An armed man wearing a Donald Trump shirt and handing out Republican sample ballots outside of a Virginia polling place is acting well within his rights, Loudoun County officials said on Saturday.
Erika Cotti, a Loudoun County resident who cast her vote on Friday, told the Huffington Post that she felt intimidated by the man, who offered her a Republican sample ballot and asked if she'd be voting for "Crooked Hillary."
"I had my nine-year-old son with me. I felt intimidated," Cotti said. "And I had to explain to my nine-year-old son why a man with a .357 Magnum is standing outside the polling station."
According to Loudoun's Republican Committee Chairman Will Estrada, the man was a former law enforcement official and veteran with a concealed carry permit.
Man in Trump shirt with gun outside polling place asks woman w/ child: "Who you going to vote for, Crooked Hillary?" https://t.co/vDDqbYfh7e
— Jeffrey Guterman (@JeffreyGuterman) November 4, 2016
Loudoun County registrar Judy Brown confirmed that the man was standing outside her office in Leesburg, Virginia and handing out Republican literature.
"There is a gentleman standing outside the office with a holstered gun. According to law enforcement, because Virginia is open carry, he's allowed to have it," Brown told HuffPost. Brown added that she contacted the local GOP office and got the man to agree to cover his weapon with his Trump shirt.
"Hopefully, nobody else will be concerned about him," Brown said.
Voter intimidation has been a recurring topic this election season, especially in the wake of Trump's claims of rampant voter fraud and a rigged election. In August, Trump's campaign began recruiting "election observers" to monitor voter fraud at the polls—and although both parties recruit poll watchers for elections, Trump's "election observers" (and the GOP in general) have a decidedly racialized take on which groups of people commit the alleged (but in actuality, virtually nonexistent) fraud. Hint: they aren't white people.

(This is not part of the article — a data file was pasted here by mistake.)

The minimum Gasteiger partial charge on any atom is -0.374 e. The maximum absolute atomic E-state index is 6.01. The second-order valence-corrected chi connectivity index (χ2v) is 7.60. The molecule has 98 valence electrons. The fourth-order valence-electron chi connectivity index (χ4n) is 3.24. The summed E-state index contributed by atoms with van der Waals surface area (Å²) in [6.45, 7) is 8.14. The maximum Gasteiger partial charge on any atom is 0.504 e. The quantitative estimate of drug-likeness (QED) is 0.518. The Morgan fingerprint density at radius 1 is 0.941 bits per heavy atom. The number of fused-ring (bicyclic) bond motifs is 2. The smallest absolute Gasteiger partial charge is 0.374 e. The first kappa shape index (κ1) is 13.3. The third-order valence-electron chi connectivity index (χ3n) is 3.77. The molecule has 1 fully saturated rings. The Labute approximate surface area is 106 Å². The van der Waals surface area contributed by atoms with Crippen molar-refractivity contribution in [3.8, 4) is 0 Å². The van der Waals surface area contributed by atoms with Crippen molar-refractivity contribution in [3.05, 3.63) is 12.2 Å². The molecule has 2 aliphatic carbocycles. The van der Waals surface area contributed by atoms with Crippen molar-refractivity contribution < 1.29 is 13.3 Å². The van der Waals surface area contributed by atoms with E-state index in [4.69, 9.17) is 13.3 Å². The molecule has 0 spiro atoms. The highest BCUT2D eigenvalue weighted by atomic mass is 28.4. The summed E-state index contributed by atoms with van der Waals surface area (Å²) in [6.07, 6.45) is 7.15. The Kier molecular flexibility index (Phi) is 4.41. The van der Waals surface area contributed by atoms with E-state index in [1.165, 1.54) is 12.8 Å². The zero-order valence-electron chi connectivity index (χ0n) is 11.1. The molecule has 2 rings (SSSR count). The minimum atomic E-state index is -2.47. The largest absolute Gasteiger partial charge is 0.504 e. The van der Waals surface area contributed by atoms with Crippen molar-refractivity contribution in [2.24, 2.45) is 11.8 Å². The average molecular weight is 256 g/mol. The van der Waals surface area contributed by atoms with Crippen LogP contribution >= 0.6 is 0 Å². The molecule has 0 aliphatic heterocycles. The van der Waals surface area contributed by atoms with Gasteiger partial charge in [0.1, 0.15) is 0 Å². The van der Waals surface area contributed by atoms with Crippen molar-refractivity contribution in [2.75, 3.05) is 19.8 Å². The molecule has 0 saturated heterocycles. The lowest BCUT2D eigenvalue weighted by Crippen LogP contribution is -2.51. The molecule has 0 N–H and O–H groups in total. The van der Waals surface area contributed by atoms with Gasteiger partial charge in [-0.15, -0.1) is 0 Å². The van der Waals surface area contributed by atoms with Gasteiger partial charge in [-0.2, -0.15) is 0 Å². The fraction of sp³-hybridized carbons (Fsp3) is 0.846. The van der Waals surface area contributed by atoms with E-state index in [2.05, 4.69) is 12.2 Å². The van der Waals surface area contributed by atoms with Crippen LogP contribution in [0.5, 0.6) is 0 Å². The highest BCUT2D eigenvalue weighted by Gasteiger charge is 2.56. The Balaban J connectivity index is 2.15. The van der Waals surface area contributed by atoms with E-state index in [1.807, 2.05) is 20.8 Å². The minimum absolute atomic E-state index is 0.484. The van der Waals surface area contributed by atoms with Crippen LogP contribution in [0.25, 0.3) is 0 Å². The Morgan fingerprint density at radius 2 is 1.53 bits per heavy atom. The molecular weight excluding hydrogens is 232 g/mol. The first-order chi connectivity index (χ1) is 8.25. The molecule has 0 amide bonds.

"I'll look for... well, it's called racial profiling," one Trump supporter told the Boston Globe last month during a rally in Cincinnati. "Mexicans. Syrians. People who can't speak American. I'm going to go right up behind them. I'll do everything legally. I want to see if they are accountable. I'm not going to do anything illegal—I'm going to make them a little nervous."
During a rally in Nevada last night, Trump accused Las Vegas Democrats of engaging in fraud. "It's being reported that certain key Democratic polling locations in Clark County were kept open hours and hours beyond closing time to bus and bring Democratic voters in," Trump said. "Folks, it's a rigged system. It's a rigged system. We're going to beat it."
Nevada's GOP chair Michael McDonald echoed Trump's claims at the same rally. "They kept a poll open until 10 o'clock at night so a certain group can vote," he said. The polls are supposed to close at seven. This was kept open until 10. You feel free right now? You think this is a free and easy election?"
Trump was referring to a Las Vegas supermarket where voters—the majority of whom were Latino—stood in line for hours to vote on Friday night, the last day of early voting. The length of the line meant that the site didn't close until 10 p.m. In many states—including Nevada—anyone who is on line before the polls close is able to cast a vote, even if they have to wait until after the polls have technically "closed."
Various hoaxes are making the rounds on the pro-Trump corner of the internet that allege Democrats across the country were busted stuffing ballot boxes and that undocumented immigrants have been caught voting.
I've just got word that an illegal trying to vote has been arrested.
ICE is watching voting places closely! Thank you ICE!
More to come! pic.twitter.com/TeNiWsMTSR
— Neil Turner 🐸 (@NeilTurner_) October 27, 2016
Last week, Democratic Party officials from Pennsylvania, Nevada, Arizona, and Ohio sued Trump's campaign, Roger Stone, and fraud watchdog group Stop the Steal, alleging that they were planning on harassing voters at the polls. On Friday, Judge James Gwin issued a broad order banning certain activities at or near polling places, including following or photographing voters and informing them of the penalties for voter fraud. A federal appeals court lifted the order yesterday.